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New Series of Paintings by Ilya and Emilia Kabakov at Sprovieri Gallery
Ilya and Emilia Kabakov, Flying#13. Photo: Courtesy Sprovieri Gallery.
LONDON.- The Kabakovs are Russia’s foremost living artists. In 2008 they launched the Garage Centre for contemporary art in Moscow, exhibiting their total installations for the first time in twenty years since they left the country, and their exhibition Incident at the Museum and Other Installations at the State Hermitage Museum in St Petersburg in 2004 was the first exhibition by living Russian artists ever to be held there.

Ilya Kabakov has written of “the aura which comes from our past” as being “what stops us from sinking into oblivion, and what we call our culture, our interior world.” The ‘interior world’ of which he writes is frequently referred to in their works with their use of the colour white; as such they follow in a tradition of Russian artists and writers who have made a link between white and an ideal spiritual state, most famously Kasimir Malevich, who used it in his 1918 painting White on White to represent a state of pure feeling and perception. The Kabakov’s work is also closely connected with the notion of utopia (having spent much of their lives living within what was to become the failed soviet utopia), exploring whether it has (or can) ever actually exist, without loosing their optimism in its potential.

Each work in The Flying Paintings depicts one or more idealised scenes that float within the white space of the canvas: one’s gaze transcends the actual scenes depicted, as if they are a dream or half recalled memory. While some of the scenes are specifically Russian (showing, for instance, women in traditional dress) for the whole they are universal. Throughout the series the process of reading and interpreting is obstructed by the painting technique itself: sometimes they are depicted as if seen from a sharp angle, tilting or lying across the canvas and at times they disappear altogether off the edge of the canvas. Painted in the Impressionist manner, the works invite the viewer to compensate for the missing details with their own input, though the lurid colours and stylised outlines give the scenes a more hallucinatory and claustrophobic atmosphere than the naturalistic depictions of landscape of the Impressionist painters. Even though posited within the ‘ideal’ and interior space of the imagination, the experience of reading and interpreting the works is stunted, their overriding effect more atmospheric than factual. One’s response is to read each scene more as a site of a failed utopia than a living real and to question whether it was the ‘ideal’ and ‘supreme’ white space of contemplation that failed to communicate to contents of the works, or the viewer’s fantasy that was flawed from the outset.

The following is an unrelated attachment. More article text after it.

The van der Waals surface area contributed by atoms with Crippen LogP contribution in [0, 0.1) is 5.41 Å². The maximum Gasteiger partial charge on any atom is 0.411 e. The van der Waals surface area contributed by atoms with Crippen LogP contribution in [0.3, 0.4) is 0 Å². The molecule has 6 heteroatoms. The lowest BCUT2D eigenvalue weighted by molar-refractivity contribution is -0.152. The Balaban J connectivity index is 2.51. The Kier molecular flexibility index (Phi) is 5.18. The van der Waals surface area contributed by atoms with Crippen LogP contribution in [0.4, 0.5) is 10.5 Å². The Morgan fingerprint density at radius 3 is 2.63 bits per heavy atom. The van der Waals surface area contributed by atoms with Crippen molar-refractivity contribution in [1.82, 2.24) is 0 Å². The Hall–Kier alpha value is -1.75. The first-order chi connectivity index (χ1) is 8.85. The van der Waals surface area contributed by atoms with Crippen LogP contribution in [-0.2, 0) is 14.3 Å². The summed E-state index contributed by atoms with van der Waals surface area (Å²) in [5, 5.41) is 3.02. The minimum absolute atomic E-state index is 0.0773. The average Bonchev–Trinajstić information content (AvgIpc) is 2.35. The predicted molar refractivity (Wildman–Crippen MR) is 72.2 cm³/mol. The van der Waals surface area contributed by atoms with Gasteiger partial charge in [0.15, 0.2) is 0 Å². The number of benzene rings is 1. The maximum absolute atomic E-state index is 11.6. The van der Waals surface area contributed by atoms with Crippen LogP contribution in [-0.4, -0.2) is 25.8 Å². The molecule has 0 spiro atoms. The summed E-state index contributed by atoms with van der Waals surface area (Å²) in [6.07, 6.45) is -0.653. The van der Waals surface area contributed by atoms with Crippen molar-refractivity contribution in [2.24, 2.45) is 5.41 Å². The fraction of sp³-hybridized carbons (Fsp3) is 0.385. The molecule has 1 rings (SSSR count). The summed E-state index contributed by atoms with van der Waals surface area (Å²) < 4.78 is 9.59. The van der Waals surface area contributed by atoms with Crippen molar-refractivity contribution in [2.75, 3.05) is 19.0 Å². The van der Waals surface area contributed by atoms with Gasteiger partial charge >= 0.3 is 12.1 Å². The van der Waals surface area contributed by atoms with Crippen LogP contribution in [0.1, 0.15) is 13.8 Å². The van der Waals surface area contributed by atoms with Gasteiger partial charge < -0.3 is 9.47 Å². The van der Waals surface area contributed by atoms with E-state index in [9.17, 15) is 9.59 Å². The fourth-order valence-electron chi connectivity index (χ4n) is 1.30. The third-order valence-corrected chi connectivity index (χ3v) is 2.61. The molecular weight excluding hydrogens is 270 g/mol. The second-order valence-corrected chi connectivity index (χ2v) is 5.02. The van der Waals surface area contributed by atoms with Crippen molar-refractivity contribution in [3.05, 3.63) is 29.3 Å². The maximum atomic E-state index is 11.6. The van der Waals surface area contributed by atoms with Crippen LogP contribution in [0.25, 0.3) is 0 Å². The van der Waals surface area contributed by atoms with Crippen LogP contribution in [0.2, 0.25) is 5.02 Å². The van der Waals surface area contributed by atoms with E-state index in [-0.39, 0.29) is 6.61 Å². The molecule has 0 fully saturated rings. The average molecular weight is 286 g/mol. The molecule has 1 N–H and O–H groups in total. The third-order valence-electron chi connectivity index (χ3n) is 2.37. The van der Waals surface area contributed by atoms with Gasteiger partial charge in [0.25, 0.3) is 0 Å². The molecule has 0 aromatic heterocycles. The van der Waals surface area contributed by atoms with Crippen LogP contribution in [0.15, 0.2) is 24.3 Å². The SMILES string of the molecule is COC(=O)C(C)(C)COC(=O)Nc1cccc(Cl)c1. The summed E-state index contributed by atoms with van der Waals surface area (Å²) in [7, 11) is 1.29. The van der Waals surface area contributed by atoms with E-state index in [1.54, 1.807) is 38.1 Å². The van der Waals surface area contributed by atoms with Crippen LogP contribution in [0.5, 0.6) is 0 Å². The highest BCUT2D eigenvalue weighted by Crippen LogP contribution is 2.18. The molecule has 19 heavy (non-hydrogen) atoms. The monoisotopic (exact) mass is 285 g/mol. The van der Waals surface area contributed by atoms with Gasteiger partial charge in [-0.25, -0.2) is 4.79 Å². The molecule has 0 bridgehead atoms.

Now based in America, Ilya and Emilia Kabakov collaborate on environments that fuse elements of the everyday with those of the conceptual. While their work is deeply rooted in the Soviet social and cultural context in which the Kabakovs came of age, it still attains a universal significance. Since the early 1990s they have collaborated to make complex installations that combine references to history, art, literature and philosophy. Much of their work has revolved around the creation of fictional characters and elaborate situations, and an interest in storytelling and fantasy underpins their art. Ilya Kabakov coined the term 'total installation' to describe these all-encompassing environments, in which viewers find themselves completely absorbed by the atmosphere of the work. Whilst best known for their large scale and all encompassing installations, Ilya Kabakov has painted throughout his career, working frequently in series.

Their work is included in the collections of most of the world’s major museums, including MoMA in New York, Tate Modern in London and The Pompidou in Paris, and has been shown in such venues as the Museum of Modern Art, the Hirshhorn Museum in Washington DC, the Stedelijk Museum in Amsterdam, Documenta IX, at the Whitney Biennial in 1997 and the State Hermitage Museum in St. Petersburg among others. In 1993 they represented Russia at the 45th Venice Biennale with their installation The Red Pavilion . The Kabakovs have also completed many important public commissions throughout Europe and have received a number of honours and awards, including the medal of friendship from the Russian President in 2009, the Praemium Imperiale in 2008, the Oscar Kokoschka Preis, Vienna, in 2002, and the Chevalier des Arts et des Lettres, Paris, in 1995. The Kabakovs live and work in Long Island, USA.

Sprovieri Gallery | Ilya and Emilia Kabakov | Contemporary Art |


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